The 129 Kenyan students studying at various universities in Khartoum, Sudan jetted home to an emotional welcome from parents, relatives and local leaders on Saturday night.
The students had been stranded in Sudan since March after international flights were stopped to combat the spread of the novel corona virus.
They were flown back on a special discounted Kenya Airways (KQ) flight following negotiations and financial sponsorship by the Mvita MP, Abdulswamad Nassir.
They will be placed in quarantine for 14 days before being allowed into their homes after tests for the virus.
Those with well-equipped houses and prepared for home care will be isolated in their homes.
Strict social distancing rules put in place by the Ministry of Health to help contain the spread of the novel coronavirus was adhered to as the returnees who arrived aboard a Kenyan Airways plane from Khartoum landed at 7.45 pm on Saturday.
The Mvita MP, Abdulswamad Shariff Nassir who initiated the move to bring back the Kenyan students was on hand to receive them at the airport flanked by the Mombasa County Secretary, Denis Lewa and the Chief Officer Medical Services, Dr. Khadija Shikelly and the Chairman of Muslim for Human Rights (Muhuri), Khaleef Khalifa.
The MP lauded collective efforts by a section of coastal leaders who responded to calls for assistance that made the repatriation flight possible.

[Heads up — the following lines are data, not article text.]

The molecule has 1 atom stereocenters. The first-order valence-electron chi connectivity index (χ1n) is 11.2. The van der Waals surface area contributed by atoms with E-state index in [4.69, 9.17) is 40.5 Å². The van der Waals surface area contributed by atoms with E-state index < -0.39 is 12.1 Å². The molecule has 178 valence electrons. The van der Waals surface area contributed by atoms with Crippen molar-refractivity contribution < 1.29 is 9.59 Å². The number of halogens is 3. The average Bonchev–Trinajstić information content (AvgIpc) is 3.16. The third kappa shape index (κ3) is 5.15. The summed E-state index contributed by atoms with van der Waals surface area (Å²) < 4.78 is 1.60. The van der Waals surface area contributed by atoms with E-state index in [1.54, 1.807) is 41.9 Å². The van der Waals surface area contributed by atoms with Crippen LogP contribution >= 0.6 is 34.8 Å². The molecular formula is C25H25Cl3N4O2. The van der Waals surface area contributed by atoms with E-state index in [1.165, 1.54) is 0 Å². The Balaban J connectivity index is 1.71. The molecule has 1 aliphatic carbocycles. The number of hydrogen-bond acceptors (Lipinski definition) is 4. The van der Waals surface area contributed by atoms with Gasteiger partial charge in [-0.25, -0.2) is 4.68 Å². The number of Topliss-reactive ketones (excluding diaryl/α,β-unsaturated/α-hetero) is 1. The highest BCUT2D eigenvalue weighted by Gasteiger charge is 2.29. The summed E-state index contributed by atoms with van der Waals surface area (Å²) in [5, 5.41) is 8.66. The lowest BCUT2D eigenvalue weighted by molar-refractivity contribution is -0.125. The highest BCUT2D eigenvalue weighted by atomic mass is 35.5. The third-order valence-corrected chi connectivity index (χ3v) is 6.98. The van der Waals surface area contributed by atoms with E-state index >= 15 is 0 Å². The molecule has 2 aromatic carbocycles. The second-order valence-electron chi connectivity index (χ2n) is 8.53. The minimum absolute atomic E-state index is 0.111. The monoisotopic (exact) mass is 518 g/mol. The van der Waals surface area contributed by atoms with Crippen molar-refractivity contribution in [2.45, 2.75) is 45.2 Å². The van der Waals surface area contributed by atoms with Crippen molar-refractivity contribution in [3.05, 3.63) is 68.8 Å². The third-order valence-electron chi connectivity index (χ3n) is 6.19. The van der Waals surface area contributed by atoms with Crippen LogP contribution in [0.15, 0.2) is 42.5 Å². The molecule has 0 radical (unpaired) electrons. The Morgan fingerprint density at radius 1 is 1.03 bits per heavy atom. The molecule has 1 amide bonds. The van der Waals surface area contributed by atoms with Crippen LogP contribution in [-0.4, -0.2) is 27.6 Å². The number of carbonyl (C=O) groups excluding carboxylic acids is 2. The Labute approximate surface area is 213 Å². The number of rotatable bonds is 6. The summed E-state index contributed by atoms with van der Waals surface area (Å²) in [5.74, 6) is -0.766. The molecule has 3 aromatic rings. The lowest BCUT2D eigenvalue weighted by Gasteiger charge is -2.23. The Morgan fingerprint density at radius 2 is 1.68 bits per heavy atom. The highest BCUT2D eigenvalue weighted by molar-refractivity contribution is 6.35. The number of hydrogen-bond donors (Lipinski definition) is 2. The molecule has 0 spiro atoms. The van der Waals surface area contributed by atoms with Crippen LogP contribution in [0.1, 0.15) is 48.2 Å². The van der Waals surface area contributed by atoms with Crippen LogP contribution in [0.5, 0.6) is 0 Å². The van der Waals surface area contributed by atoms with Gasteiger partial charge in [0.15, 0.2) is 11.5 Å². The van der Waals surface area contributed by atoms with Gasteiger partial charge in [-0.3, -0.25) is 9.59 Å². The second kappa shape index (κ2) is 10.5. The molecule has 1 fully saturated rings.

”It is encouraging to see leaders and the general population coming together especially at a time when this pandemic is causing untold suffering to the humankind. We have been able to bring home to Mombasa 87 healthy students and another 42 who terminated their journey in Nairobi,” Nassir said.
Other leaders who responded to calls to help included Governor Hassan Joho, the Mombasa businessman, Suleiman Shahbal , Lamu East MP, Shariff Athman and the Malindi legislator, Aisha Jumwa respectively.
Nassir approached the National carrier for assistance when it became apparent that no airline was willing to fly home the Kenyans following closure of airspace and boundaries as nations of the world put in measures to contain the spread of covid-19.
The students were escorted out of the airport by police and officials from the Public Health Department and headed straight to the Kenya School of Government, Mombasa where they began their corona virus quarantine period.
”They were not tested in Sudan due to lack of testing equipment. Health precautions were taken right from the time they boarded flight. Here we have followed up the same and shall be holding them at the Kenya School of Government Quarantine facility before we carry out tests,” Dr. Shikelly said.
Dr. Shikelly said that those who test negative will be allowed to go home while anyone found to be positive will be put through the normal health treatment procedure before full recovery.
”We have options for self-quarantine. But before one is put on this option, a team of specialists will be dispatched to inspect a patient’s home for the possibility of homecare” she said.
Muslim for Human Rights (Muhuri), Khaleef Khalifa said about 64 students are still stranded in Khartoum and appealed for well-wishers to assist in their repatriation.
Speaking after their arrival the students said they were living in deplorable conditions as they were struggling to get decent meals and others who were sick could not get medical attention.
The students who were delighted to jet back home expressed gratitude to the various leaders who responded to their plight and helped pay for their tickets back home.
The stranded students are from Mombasa, Kilifi, Kwale, Isiolo, Mandera, Garissa, Lamu and Nairobi counties respectively.
By Hussein Abdullahi